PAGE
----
Tuesday, May 31, 2011

Adventure film 1: King Kong (1933)

An hour's discussion of the 1933 RKO classic, King Kong. Click the image below to listen to the podcast (21.8 MB, 1 hour).

Recorded Sunday 8 May 2011, edited by Murray Ewing.

Notes & Errata: Merian C. Cooper's direction and production partner was Ernest B. Schoedsack and Ernest's wife, the scriptwriter, was Ruth Rose. The name of the other Kong-descendant film I couldn't remember that involved Ray Harryhausen was Mighty Joe Young (another Cooper/O'Brien collaboration).

Purchase the DVD from Amazon UK: King Kong (1933)


  1. A very enjoyable hours chat about a favourite film. I've nothing startling to add to your discussion on the film, I think you summed up most things perfectly well. Although you mentioned the recent remake I'd have liked to have heard your thoughts on the 76 remake with Jeff Bridges. The coming podcasts cover many of my favourites and there are only two films which I don't know overly well which I shall try and re-acquiant myself with shortly.

  2. Thanks very much, Graeme :-) I felt I couldn't really comment on the Jeff Bridges/Jessica Lange Kong as the last time I saw it was when it came out - or within a couple of years of that, anyway. I am curious to see it again though.

  3. Really enjoyed that, guys - sign of a good podcast I think is when is when you're dying to join in yourself which I was.

    You hit all the points I'd've made and gave me a few bits & bobs to look out for.

    Totally agree with you about that poor woman that Kong steals from her bed and then drops - horrific! That scene was either cut from the print for a long time or cut from TV versions if I recall correctly.

  4. I must listen more to adsorb the full hour, but really enjoyed both of your conversations into King Kong. Having seen it many times myself, you covered some of the same thoughts I had on it.

    I do love a story that is well paced, and builds up to key events. And also well-written. I think censorship did force writers to be more inventive in writing more intelligently. But there was censorship in Kong, but can't recall all the details at the moment.

    The 'clothes removing scene' mentioned with Kong and Darrow was actually edited out, and re-edited back in at some point. Maybe someone knows if the original audiences in some parts of the world never saw that scene, but I do recall seeing Kong many years ago with that scene missing.(Recall Turner Films replacing it, but I could be wrong.)

    I only watched a bit of the new King Kong, so must give it another try. I liked your comments on the native village, so really peaked my interest. (I'm awful at not watching as many modern films, these days, for many reasons, but love watching more of the classics.)

    Interesting too about films that are on 'all-time classic film list' but people have not seen. There are ones on an American Top Classic 100 list I have not seen, and even if it shows on TV, for some reason, I tune it off. But the last few years, I'm trying to see as many classic films as possible. I think maybe all classic films should have at least one go through.

    You mentioned Gone with the Wind and the burning of the King Kong gates. Gone with the Wind is a film I've seen too many times. I think, like when I saw Chaplin's 'City Lights' for the first time and 'Wind', I saw both of them in a classic film theatre, on 35MM film, big screen, all back in the 1970s. Maybe the magic of seeing those films in that fashion is what stuck, because the characters all haven't. (Still love Chaplin's but my thoughts on 'Gone with the Wind' as changed a great deal overtime, and if I watch, it's with a totally different eye now.)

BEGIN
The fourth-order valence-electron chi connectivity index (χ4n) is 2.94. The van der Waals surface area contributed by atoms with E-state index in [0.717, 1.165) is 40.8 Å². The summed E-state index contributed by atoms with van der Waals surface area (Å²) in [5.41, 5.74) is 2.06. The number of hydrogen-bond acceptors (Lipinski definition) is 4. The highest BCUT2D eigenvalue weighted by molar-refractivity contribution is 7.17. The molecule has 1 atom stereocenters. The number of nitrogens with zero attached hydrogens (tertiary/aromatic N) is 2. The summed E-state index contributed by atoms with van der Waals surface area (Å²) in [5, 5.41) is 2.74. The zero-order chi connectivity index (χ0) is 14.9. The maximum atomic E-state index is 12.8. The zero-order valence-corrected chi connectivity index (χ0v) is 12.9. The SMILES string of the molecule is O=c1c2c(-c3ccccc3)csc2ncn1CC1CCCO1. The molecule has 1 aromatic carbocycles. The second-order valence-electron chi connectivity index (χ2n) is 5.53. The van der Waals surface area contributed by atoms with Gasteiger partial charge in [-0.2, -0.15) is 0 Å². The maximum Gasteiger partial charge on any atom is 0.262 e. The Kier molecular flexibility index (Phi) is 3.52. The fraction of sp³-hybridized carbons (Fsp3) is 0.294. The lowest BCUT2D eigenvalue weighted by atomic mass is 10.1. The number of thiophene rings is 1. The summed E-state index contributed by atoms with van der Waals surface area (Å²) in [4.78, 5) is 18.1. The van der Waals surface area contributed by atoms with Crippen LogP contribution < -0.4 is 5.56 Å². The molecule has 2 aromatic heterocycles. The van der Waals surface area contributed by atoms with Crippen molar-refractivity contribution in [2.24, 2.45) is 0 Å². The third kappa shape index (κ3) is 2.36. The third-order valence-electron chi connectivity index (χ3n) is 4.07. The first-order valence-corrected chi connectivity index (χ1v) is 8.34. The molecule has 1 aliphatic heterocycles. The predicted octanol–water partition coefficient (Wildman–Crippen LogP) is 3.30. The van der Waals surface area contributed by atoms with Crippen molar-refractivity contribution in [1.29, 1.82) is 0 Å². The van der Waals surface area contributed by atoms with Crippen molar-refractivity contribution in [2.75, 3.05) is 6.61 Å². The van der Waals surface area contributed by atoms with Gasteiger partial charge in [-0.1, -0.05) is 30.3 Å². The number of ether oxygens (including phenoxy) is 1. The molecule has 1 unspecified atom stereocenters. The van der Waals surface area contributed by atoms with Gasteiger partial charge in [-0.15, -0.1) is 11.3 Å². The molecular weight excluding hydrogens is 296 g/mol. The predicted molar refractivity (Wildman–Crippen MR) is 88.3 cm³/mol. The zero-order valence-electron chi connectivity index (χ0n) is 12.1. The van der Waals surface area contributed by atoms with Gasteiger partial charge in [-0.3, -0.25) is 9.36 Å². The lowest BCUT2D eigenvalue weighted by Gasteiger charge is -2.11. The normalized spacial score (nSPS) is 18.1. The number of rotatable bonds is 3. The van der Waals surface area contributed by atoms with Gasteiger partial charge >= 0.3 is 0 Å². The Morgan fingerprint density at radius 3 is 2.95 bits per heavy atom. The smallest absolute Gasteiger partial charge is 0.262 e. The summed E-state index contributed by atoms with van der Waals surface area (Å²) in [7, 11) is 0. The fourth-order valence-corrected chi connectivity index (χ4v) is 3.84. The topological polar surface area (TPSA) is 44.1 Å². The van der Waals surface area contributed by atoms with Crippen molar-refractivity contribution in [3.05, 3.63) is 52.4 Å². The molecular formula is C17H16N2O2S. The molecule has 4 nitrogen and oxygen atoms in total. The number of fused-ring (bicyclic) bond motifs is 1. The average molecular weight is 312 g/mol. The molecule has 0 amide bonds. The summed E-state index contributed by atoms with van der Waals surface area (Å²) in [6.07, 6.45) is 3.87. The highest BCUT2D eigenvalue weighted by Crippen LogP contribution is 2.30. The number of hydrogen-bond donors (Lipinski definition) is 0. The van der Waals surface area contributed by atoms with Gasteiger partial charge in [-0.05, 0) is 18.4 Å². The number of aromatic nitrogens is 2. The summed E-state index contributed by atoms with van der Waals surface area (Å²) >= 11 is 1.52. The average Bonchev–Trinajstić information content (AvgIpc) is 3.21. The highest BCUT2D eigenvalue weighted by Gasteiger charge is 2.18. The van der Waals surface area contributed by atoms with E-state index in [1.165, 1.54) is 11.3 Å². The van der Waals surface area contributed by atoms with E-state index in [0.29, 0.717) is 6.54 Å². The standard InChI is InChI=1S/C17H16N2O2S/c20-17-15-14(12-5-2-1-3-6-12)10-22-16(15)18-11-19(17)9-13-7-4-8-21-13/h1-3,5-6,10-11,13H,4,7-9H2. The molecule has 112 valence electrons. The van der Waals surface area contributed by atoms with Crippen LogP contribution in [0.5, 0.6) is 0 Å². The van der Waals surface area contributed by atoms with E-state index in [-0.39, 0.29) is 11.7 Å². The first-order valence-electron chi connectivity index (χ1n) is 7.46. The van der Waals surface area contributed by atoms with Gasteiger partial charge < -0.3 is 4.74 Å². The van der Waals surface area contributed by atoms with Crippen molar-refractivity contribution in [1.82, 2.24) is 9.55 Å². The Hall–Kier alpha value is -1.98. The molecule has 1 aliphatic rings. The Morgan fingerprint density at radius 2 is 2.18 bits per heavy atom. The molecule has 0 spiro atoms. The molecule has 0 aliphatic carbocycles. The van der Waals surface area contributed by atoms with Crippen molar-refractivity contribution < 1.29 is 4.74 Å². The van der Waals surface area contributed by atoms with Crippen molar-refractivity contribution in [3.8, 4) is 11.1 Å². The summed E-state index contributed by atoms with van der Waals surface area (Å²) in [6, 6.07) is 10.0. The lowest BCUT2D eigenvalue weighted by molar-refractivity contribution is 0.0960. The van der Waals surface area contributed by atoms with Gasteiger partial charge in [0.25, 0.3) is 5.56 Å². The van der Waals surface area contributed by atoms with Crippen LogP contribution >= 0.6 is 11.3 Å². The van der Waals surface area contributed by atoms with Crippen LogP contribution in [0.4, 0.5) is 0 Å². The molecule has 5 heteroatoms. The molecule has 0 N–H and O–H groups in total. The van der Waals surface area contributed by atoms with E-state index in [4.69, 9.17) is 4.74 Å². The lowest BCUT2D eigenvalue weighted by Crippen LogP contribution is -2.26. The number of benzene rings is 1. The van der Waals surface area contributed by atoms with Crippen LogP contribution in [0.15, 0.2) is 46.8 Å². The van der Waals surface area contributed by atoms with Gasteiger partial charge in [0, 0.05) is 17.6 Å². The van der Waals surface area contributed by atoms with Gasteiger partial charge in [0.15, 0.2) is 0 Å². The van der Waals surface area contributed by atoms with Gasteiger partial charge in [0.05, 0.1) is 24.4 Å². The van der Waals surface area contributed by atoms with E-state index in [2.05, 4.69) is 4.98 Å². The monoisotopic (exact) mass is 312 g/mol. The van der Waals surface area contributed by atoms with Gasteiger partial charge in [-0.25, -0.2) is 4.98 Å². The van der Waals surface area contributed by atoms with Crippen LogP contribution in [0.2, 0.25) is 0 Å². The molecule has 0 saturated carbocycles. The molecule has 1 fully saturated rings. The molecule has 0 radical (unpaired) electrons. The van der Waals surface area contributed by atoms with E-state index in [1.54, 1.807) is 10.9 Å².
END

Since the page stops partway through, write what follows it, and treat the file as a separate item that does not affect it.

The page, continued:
But the King Kong gates was the first scene filmed for 'Gone with the Wind', as English actress Vivien Leigh watched, before she was even hired to play O'Hare. It was burned to make room for new sets. The fire footage was used in the burning of Atlanta scene near the middle of 'Gone with the Wind'. It doesn't have Leigh in the footage, but was the end of the King Kong gates. For that reason alone, I find it a sad scene...

    Looking forward to your next podcast. After seeing both your works over the years, great to hear both of you together. (I got 'She' on order -never seen it- and doesn't show on the classic film channels here, so hope it makes it here before you 'chat' about it.)

    Also, all your King Kong chat got me wanting to see Merian C. Cooper's 1949, Mighty Joe Young, again. Only saw part of it once. So must give it another go.

  5. Thank you, Lee - glad you enjoyed it (especially coming from a more seasoned podcaster as yourself, if you don't mind me calling you 'more seasoned'!)

    I didn't know that scene had been previously cut out. It's funny, I think as a kid seeing it I wouldn't have thought twice about it - just another thrilling scene! As an adult you can relate more easily to the reality and horror of it, thus it's more disturbing. Perhaps it should be left in for 'before the watershed' viewing, but excised for adult viewing!

  6. Thanks for your detailed comment, Linda! I really should see 'Gone With The Wind' sometime - I think it's just the subject matter that doesn't interest me, but it's a classic for good reason, I'm sure.

    'Mighty Joe Young' was the name of the Harryhausen Kong film Icouldn't think of - thanks, I'll add that to the Errata.

  7. Hi, I really enjoyed your podcast and will definately be listening to the rest of the series.

  8. Thanks very much, Big Ape :-) Really pleased you're enjoying it.